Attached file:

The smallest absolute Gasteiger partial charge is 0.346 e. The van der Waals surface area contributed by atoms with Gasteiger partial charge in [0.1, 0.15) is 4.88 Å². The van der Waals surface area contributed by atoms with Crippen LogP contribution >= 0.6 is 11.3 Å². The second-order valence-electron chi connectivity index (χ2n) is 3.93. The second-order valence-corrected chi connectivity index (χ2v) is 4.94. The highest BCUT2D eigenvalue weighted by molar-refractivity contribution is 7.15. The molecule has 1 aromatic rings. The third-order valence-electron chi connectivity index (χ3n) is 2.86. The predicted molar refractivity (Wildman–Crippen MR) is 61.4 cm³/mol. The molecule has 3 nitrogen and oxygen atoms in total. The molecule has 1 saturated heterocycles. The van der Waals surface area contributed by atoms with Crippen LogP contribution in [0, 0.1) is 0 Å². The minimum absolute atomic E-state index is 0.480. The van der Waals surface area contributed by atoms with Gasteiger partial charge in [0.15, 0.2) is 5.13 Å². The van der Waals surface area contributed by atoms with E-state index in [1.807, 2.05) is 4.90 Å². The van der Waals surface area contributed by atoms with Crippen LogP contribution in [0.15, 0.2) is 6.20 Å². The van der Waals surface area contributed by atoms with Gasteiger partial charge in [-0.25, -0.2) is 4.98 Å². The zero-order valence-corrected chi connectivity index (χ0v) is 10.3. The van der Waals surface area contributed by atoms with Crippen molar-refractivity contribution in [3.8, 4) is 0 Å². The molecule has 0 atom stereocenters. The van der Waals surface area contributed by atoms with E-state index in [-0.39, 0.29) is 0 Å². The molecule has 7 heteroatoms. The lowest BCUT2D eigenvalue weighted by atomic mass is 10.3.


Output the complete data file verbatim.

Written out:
The smallest absolute Gasteiger partial charge is 0.346 e. The van der Waals surface area contributed by atoms with Gasteiger partial charge in [0.1, 0.15) is 4.88 Å². The van der Waals surface area contributed by atoms with Crippen LogP contribution >= 0.6 is 11.3 Å². The second-order valence-electron chi connectivity index (χ2n) is 3.93. The second-order valence-corrected chi connectivity index (χ2v) is 4.94. The highest BCUT2D eigenvalue weighted by molar-refractivity contribution is 7.15. The molecule has 1 aromatic rings. The third-order valence-electron chi connectivity index (χ3n) is 2.86. The predicted molar refractivity (Wildman–Crippen MR) is 61.4 cm³/mol. The molecule has 3 nitrogen and oxygen atoms in total. The molecule has 1 saturated heterocycles. The van der Waals surface area contributed by atoms with Crippen LogP contribution in [0, 0.1) is 0 Å². The minimum absolute atomic E-state index is 0.480. The van der Waals surface area contributed by atoms with Gasteiger partial charge in [0.15, 0.2) is 5.13 Å². The van der Waals surface area contributed by atoms with E-state index in [1.807, 2.05) is 4.90 Å². The van der Waals surface area contributed by atoms with Crippen LogP contribution in [0.15, 0.2) is 6.20 Å². The van der Waals surface area contributed by atoms with Gasteiger partial charge in [-0.25, -0.2) is 4.98 Å². The zero-order valence-corrected chi connectivity index (χ0v) is 10.3. The van der Waals surface area contributed by atoms with Crippen molar-refractivity contribution in [3.8, 4) is 0 Å². The molecule has 0 atom stereocenters. The van der Waals surface area contributed by atoms with E-state index in [-0.39, 0.29) is 0 Å². The molecule has 7 heteroatoms. The lowest BCUT2D eigenvalue weighted by atomic mass is 10.3.